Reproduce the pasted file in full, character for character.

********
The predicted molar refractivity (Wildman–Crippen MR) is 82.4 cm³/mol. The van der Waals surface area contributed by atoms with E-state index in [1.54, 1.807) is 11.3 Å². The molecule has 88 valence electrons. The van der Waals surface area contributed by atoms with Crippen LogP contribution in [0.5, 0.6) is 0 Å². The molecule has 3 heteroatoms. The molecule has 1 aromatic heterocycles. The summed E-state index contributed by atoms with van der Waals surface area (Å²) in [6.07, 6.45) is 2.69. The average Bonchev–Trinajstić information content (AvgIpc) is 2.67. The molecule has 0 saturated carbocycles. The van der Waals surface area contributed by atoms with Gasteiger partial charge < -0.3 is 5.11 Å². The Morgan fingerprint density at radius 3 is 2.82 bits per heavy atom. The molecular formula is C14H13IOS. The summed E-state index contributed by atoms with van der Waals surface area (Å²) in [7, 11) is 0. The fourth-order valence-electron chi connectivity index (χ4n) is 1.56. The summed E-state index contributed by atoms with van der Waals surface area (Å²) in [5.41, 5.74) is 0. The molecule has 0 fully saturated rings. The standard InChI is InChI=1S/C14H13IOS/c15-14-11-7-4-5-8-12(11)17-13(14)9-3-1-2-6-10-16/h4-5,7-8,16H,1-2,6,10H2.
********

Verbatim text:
The predicted molar refractivity (Wildman–Crippen MR) is 82.4 cm³/mol. The van der Waals surface area contributed by atoms with E-state index in [1.54, 1.807) is 11.3 Å². The molecule has 88 valence electrons. The van der Waals surface area contributed by atoms with Crippen LogP contribution in [0.5, 0.6) is 0 Å². The molecule has 3 heteroatoms. The molecule has 1 aromatic heterocycles. The summed E-state index contributed by atoms with van der Waals surface area (Å²) in [6.07, 6.45) is 2.69. The average Bonchev–Trinajstić information content (AvgIpc) is 2.67. The molecule has 0 saturated carbocycles. The van der Waals surface area contributed by atoms with Gasteiger partial charge < -0.3 is 5.11 Å². The Morgan fingerprint density at radius 3 is 2.82 bits per heavy atom. The molecular formula is C14H13IOS. The summed E-state index contributed by atoms with van der Waals surface area (Å²) in [7, 11) is 0. The fourth-order valence-electron chi connectivity index (χ4n) is 1.56. The summed E-state index contributed by atoms with van der Waals surface area (Å²) in [5.41, 5.74) is 0. The molecule has 0 fully saturated rings. The standard InChI is InChI=1S/C14H13IOS/c15-14-11-7-4-5-8-12(11)17-13(14)9-3-1-2-6-10-16/h4-5,7-8,16H,1-2,6,10H2.